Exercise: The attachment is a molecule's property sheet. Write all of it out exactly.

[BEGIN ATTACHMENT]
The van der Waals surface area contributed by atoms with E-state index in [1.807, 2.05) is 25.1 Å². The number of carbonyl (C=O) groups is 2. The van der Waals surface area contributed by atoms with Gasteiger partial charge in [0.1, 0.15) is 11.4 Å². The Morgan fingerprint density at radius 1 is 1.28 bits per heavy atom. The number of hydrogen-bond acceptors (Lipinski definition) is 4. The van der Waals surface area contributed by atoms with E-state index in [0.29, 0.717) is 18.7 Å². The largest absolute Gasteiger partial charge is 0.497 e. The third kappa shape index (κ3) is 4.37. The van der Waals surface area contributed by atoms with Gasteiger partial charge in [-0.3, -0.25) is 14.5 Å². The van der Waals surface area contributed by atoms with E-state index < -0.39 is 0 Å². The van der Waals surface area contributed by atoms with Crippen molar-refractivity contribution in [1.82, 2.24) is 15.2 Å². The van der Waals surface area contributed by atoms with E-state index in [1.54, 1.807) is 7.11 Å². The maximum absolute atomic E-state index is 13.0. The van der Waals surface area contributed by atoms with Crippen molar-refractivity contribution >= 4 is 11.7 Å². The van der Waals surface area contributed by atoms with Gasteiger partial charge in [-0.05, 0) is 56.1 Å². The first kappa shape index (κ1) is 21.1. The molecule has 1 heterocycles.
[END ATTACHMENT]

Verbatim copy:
The van der Waals surface area contributed by atoms with E-state index in [1.807, 2.05) is 25.1 Å². The number of carbonyl (C=O) groups is 2. The van der Waals surface area contributed by atoms with Gasteiger partial charge in [0.1, 0.15) is 11.4 Å². The Morgan fingerprint density at radius 1 is 1.28 bits per heavy atom. The number of hydrogen-bond acceptors (Lipinski definition) is 4. The van der Waals surface area contributed by atoms with E-state index in [0.29, 0.717) is 18.7 Å². The largest absolute Gasteiger partial charge is 0.497 e. The third kappa shape index (κ3) is 4.37. The van der Waals surface area contributed by atoms with Gasteiger partial charge in [-0.3, -0.25) is 14.5 Å². The van der Waals surface area contributed by atoms with E-state index < -0.39 is 0 Å². The van der Waals surface area contributed by atoms with Crippen molar-refractivity contribution in [1.82, 2.24) is 15.2 Å². The van der Waals surface area contributed by atoms with E-state index in [1.54, 1.807) is 7.11 Å². The maximum absolute atomic E-state index is 13.0. The van der Waals surface area contributed by atoms with Crippen molar-refractivity contribution >= 4 is 11.7 Å². The van der Waals surface area contributed by atoms with Gasteiger partial charge in [-0.05, 0) is 56.1 Å². The first kappa shape index (κ1) is 21.1. The molecule has 1 heterocycles.